The effect of the dead time on the measured actual lambda signal is indicated in FIG. 4 by vertical reference lines and arrows: In the case of a modulation of the lambda setpoint by +2%, the actual lambda value moves in the “lean” direction only after a short dead time Tt has passed. A corresponding situation applies to a jump of the desired value by −2% in the “rich” direction.

Since there is a relatively strong interference with the lambda signal, low-pass filtering is carried out first. Subsequently, the preceding sign of the signal gradient is determined. Under ideal conditions, this should result in a square wave signal shifted by the dead time analogous to the forced excitation. However, in reality, only approximately 10% of all signal edges can be evaluated in this manner. The determination of the usable edges takes place by a comparison with the expected signal edge on the basis of the known dead time. Since it is a prerequisite that the dead time changes slowly, a window of a few scanning values (2-3, corresponding to 20-30 ms) can be opened up around the expected value. If the signal edge is within this window, the stored parameter value can be adapted for the dead time. Thus, when determining the dead time, prior knowledge is used with respect to an expected value of the dead time.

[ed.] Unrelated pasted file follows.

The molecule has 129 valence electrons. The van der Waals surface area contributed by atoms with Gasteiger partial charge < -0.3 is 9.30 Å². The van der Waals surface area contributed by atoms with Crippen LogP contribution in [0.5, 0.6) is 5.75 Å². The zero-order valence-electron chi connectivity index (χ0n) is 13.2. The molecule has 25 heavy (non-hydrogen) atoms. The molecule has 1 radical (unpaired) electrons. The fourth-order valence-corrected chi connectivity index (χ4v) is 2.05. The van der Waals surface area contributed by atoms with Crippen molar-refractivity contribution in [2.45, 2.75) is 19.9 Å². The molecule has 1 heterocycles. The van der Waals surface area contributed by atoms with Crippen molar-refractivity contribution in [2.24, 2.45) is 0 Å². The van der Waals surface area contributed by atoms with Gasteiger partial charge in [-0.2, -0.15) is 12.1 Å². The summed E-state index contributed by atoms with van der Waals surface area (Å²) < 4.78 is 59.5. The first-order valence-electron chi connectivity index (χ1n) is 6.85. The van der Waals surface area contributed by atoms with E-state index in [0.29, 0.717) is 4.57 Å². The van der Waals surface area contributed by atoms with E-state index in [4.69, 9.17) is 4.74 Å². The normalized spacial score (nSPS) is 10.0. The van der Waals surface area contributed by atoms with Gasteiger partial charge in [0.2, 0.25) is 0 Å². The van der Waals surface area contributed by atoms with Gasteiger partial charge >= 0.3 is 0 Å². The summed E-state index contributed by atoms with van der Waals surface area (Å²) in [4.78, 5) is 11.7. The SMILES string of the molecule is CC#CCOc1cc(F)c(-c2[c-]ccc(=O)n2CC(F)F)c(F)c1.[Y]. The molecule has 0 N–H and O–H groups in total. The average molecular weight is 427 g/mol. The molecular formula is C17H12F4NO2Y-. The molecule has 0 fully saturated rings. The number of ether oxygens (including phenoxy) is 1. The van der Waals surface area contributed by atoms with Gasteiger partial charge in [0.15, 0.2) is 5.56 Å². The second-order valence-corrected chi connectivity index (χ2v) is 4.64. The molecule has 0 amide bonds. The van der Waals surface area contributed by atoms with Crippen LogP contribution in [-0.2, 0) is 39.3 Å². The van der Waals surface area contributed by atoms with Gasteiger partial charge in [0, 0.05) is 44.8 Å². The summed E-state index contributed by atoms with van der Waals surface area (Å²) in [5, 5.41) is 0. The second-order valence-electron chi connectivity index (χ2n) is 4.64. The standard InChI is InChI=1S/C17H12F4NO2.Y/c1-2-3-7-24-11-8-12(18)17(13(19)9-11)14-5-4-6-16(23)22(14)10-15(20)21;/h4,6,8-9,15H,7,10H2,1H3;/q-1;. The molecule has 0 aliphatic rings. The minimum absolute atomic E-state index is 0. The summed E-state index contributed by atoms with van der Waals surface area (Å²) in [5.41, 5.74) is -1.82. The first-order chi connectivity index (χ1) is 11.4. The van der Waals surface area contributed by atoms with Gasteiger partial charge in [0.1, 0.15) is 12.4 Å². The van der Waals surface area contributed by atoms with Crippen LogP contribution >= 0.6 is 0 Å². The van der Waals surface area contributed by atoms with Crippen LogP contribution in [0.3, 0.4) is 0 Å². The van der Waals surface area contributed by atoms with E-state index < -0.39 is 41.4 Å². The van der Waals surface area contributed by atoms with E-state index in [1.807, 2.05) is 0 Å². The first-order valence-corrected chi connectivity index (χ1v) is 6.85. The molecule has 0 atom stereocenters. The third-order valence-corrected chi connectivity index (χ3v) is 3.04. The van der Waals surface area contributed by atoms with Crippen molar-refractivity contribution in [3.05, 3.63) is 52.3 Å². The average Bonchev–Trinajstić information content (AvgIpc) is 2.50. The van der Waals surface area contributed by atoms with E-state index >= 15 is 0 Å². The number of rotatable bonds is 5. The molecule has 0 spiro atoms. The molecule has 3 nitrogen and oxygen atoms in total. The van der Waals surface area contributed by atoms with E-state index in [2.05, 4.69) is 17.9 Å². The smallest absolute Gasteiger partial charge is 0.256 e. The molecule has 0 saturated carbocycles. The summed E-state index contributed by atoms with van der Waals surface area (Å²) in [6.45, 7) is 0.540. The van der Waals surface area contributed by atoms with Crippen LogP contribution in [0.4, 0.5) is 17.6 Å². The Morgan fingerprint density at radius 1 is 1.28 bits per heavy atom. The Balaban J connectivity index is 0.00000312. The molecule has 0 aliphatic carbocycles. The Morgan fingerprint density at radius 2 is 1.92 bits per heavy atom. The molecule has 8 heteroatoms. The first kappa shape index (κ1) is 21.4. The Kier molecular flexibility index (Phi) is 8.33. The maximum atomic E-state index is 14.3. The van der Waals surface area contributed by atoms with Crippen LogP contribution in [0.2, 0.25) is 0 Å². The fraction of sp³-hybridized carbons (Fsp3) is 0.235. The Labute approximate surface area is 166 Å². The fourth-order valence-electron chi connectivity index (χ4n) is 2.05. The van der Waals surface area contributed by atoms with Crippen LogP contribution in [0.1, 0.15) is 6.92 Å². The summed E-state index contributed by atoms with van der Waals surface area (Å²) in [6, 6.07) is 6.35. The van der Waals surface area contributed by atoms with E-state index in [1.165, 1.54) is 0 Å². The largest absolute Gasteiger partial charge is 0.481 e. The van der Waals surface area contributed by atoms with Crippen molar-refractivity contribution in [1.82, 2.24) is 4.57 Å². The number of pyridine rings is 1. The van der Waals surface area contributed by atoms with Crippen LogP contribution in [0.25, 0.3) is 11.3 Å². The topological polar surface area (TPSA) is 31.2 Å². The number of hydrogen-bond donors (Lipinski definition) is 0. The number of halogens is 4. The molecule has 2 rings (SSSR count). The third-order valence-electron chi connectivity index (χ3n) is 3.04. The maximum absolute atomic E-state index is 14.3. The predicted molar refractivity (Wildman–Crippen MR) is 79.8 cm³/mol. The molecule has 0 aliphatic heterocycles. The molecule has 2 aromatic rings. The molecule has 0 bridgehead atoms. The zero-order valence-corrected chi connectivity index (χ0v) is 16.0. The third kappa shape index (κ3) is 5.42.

If the dead time is determined for a measuring value, also the time constant T can be determined from the measured values of the lambda signal. For this purpose, a curve-fitting can be used by means of an e-function or the calculation can be used by way of a straight regression line. In addition, the found values for the time constant can be filtered again by means of the stored values over an expectation interval.

In a last step, the time constants, which were determined for an arbitrary operating point, are assigned to the supporting points of the characteristic maps stored in the engine timing unit.

In addition to the above-described simulation results, several practical results obtained while using the invention are introduced in the following for proving the advantages as well as the implementability of the invention.

The method suitable for the online use was tested by a Rapid Control Prototyping System.